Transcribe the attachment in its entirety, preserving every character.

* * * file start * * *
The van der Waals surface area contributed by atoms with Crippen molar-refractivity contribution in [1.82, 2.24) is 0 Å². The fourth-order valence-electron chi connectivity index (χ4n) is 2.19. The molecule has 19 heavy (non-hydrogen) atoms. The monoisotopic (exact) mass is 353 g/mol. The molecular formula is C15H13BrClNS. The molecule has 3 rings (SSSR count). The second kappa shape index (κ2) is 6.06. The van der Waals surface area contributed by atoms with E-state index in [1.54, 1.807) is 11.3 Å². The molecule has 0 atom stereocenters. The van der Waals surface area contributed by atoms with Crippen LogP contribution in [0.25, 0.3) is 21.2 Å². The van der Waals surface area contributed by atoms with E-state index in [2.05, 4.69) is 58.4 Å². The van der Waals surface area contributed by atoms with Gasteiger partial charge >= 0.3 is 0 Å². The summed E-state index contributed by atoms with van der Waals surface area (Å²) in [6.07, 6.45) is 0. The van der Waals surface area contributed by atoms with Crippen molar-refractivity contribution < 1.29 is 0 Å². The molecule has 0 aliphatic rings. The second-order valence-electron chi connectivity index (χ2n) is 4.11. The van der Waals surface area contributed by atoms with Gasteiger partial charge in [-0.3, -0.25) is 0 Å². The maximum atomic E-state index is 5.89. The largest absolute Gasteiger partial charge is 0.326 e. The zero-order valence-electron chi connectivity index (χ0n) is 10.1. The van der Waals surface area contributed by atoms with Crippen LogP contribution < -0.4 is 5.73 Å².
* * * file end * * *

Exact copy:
The van der Waals surface area contributed by atoms with Crippen molar-refractivity contribution in [1.82, 2.24) is 0 Å². The fourth-order valence-electron chi connectivity index (χ4n) is 2.19. The molecule has 19 heavy (non-hydrogen) atoms. The monoisotopic (exact) mass is 353 g/mol. The molecular formula is C15H13BrClNS. The molecule has 3 rings (SSSR count). The second kappa shape index (κ2) is 6.06. The van der Waals surface area contributed by atoms with E-state index in [1.54, 1.807) is 11.3 Å². The molecule has 0 atom stereocenters. The van der Waals surface area contributed by atoms with Crippen LogP contribution in [0.25, 0.3) is 21.2 Å². The van der Waals surface area contributed by atoms with E-state index in [2.05, 4.69) is 58.4 Å². The van der Waals surface area contributed by atoms with Gasteiger partial charge >= 0.3 is 0 Å². The summed E-state index contributed by atoms with van der Waals surface area (Å²) in [6.07, 6.45) is 0. The van der Waals surface area contributed by atoms with Crippen molar-refractivity contribution < 1.29 is 0 Å². The molecule has 0 aliphatic rings. The second-order valence-electron chi connectivity index (χ2n) is 4.11. The van der Waals surface area contributed by atoms with Gasteiger partial charge in [-0.3, -0.25) is 0 Å². The maximum atomic E-state index is 5.89. The largest absolute Gasteiger partial charge is 0.326 e. The zero-order valence-electron chi connectivity index (χ0n) is 10.1. The van der Waals surface area contributed by atoms with Crippen LogP contribution < -0.4 is 5.73 Å².